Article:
Clarification on UK VAT rules following Brexit

In response to a recent article published by the Financial Times in relation to British owners paying double tax on their yachts following Brexit, it should be noted that this related to yachts currently owned by UK residents that are VAT paid, situated outside UK waters and expected to return to the UK after 31st December 2020. Also, this is based on the author’s opinion of how the current negotiations between the UK and EU will be agreed. We do not believe any agreement will happen until the eleventh hour, and would not wish to try to predict the result of these discussions.  All we currently see is a lot of sabre rattling and little public agreement, but an agreement is very much in both parties’ interests. At the moment we are still talking politics and not economics!

We understand that the UK are not looking at applying a ‘grandfather’ policy for yachts that are VAT paid in Europe, sailing to the UK after 31st December 2020 and taxing all these yachts on arrival into the UK, even if the tax had been paid in Europe. Therefore, if the client is intending to bring the yacht into the UK, the original stance was that they had to return before 31st December 2020 and not leave until after the UK finally leaves the EU on the 1st January 2021. However the UK have recently extended the return date until 31st December 2021. If they have no intention of bringing the yacht to the UK then there is no issue. This was the policy prior to 1993 when the concept of European waters was introduced, when VAT avoidance was to own your yacht through an offshore company and keep it in a jurisdiction other than where the client was resident using the then Temporary Admission Relief (TAR) rules, and never taking it into UK territorial waters.

Therefore, if the owner intends to bring the yacht back to the UK between now and 31st December 2021, provided it stays in the UK until after 1st January 2022, it can then return to the EU under TAR, and provided it returns to the UK within 3 years of leaving it can retain its VAT paid status in both jurisdictions.

Unless there is an agreement from Customs, any UK resident using the UK or Isle of Man registration for non VAT paid yachts after 31st December 2020 will be entitled to keep the yacht in EU waters under the TAR rules.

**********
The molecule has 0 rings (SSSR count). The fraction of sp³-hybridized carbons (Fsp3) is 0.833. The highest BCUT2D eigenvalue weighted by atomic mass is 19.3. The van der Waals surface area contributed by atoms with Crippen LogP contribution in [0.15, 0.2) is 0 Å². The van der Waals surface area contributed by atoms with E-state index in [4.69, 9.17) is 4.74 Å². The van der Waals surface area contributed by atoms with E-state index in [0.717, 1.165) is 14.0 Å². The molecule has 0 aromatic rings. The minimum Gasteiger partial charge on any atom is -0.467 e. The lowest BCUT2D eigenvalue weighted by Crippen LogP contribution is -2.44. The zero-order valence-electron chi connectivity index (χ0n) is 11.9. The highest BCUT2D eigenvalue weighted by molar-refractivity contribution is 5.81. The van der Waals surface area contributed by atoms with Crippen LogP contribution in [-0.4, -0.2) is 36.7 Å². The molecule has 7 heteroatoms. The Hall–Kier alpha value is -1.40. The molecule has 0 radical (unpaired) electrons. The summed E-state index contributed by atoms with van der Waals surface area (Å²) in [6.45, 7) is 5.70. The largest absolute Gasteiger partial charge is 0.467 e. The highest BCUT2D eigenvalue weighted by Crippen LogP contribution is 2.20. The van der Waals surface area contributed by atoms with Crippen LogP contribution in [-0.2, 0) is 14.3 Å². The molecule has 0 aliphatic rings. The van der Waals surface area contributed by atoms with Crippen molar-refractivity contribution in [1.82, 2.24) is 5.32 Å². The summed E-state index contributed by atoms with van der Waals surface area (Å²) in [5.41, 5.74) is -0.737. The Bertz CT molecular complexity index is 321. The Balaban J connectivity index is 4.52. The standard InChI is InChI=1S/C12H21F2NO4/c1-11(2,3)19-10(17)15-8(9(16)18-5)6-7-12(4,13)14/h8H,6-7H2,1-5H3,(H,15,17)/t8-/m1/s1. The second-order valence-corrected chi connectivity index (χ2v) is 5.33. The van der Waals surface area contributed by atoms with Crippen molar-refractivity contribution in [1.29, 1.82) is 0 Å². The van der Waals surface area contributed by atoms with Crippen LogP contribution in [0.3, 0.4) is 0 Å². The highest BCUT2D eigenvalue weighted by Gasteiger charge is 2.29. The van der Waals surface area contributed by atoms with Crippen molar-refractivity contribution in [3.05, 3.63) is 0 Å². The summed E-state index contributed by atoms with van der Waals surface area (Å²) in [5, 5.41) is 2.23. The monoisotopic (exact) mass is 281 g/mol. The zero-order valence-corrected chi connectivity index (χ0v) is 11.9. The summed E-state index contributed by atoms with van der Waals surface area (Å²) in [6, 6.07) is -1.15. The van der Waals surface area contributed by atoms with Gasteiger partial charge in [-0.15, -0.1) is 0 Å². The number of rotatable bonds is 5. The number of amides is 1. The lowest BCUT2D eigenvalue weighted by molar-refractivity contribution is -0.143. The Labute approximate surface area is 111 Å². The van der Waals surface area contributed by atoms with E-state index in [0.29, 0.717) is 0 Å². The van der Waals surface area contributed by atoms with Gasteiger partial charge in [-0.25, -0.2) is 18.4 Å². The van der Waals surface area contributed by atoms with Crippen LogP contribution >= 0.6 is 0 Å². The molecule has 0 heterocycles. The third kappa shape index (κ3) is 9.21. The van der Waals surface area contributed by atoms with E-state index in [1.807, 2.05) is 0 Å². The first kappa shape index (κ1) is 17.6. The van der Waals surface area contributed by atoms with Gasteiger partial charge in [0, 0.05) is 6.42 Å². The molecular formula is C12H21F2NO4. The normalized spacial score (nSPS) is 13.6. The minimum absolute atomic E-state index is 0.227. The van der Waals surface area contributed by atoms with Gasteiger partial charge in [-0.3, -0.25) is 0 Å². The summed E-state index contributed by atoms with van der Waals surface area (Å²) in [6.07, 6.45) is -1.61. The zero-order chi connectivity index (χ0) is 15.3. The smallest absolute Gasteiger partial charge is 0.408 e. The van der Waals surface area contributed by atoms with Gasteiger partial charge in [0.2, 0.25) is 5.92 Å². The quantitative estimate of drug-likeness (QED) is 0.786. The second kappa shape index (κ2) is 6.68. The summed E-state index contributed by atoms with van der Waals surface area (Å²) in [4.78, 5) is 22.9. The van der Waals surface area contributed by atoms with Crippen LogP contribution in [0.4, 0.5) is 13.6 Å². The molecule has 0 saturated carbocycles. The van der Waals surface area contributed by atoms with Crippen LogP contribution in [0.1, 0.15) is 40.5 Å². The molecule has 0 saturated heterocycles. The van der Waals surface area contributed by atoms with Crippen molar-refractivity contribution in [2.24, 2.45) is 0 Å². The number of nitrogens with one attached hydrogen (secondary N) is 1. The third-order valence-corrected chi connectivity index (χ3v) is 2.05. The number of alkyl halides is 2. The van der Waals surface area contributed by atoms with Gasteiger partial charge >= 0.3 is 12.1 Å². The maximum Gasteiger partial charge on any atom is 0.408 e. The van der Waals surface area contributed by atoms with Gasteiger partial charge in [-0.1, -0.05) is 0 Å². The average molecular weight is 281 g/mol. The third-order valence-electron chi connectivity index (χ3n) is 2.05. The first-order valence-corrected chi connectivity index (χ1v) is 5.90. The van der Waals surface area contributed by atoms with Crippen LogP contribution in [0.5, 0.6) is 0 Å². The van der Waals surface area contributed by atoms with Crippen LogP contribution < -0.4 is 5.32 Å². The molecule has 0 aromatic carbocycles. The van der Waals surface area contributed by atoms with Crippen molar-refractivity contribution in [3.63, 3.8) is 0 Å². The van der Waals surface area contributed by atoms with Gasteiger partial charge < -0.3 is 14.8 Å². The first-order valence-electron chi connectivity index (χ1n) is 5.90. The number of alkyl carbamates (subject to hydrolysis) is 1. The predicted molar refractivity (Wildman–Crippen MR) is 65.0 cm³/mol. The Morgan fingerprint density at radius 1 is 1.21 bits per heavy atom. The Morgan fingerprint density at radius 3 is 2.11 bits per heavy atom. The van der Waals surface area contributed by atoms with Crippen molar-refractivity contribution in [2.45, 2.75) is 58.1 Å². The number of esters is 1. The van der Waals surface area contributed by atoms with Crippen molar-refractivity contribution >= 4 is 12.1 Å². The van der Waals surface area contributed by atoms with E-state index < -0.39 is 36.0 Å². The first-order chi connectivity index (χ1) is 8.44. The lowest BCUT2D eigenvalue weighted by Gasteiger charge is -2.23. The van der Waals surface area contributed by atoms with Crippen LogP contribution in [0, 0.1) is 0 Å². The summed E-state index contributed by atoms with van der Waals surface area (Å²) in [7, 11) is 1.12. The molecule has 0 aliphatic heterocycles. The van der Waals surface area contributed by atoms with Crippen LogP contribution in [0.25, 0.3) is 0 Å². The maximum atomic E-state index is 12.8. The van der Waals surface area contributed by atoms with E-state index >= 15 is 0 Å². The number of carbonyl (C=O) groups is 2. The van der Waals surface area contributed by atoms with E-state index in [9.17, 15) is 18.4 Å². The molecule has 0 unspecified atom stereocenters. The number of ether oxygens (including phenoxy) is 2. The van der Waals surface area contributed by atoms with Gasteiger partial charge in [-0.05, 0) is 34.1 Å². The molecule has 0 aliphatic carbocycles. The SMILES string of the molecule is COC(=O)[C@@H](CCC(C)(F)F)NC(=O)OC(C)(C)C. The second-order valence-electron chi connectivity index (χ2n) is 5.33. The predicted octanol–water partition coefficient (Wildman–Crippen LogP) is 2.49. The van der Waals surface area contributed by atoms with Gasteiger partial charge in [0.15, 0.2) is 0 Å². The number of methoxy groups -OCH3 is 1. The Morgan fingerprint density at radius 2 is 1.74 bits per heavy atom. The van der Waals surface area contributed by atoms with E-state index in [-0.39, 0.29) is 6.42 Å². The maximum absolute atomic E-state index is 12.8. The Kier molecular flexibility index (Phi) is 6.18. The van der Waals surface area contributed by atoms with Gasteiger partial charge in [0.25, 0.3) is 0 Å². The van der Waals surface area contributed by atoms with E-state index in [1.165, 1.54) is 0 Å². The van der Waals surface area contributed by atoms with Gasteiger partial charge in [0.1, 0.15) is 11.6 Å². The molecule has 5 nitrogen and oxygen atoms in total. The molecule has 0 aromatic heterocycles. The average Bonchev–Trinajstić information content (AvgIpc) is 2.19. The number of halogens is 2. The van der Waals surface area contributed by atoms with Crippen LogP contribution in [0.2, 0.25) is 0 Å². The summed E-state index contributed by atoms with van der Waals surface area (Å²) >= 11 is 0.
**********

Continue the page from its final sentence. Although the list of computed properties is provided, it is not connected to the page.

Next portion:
Moving on to flagging and ownership, we must look at yachts in European waters that are owned and registered outside EU jurisdictions. There are many yachts in Europe owned by non-EU residents through Cayman Islands companies under the Cayman Islands Shipping Register. Whilst these are usually operating under TAR rules, if they are VAT paid, either through one of the now defunct leasing schemes or tax paid with no reclaim, they do not lose their VAT paid status because of the change of ownership within the EU.

The big difference between yachts owned and registered through EU and Non-EU entities is when leaving EU waters. If the yacht is EU owned and registered, there is an assumption that it will return and claim returned goods relief. If it is non-EU owned and registered this assumption does not apply and the yacht should declare its intention to return before leaving. In both cases if it does not return within 3 years or has a change of ownership before its return, the returned goods relief does not apply and any VAT paid status is lost with the tax being payable again on its return at the then market value.

If you wish to have a formal opinion based on the above informal representation, please let us know and we will be happy to arrange this for you through our trusted partners.

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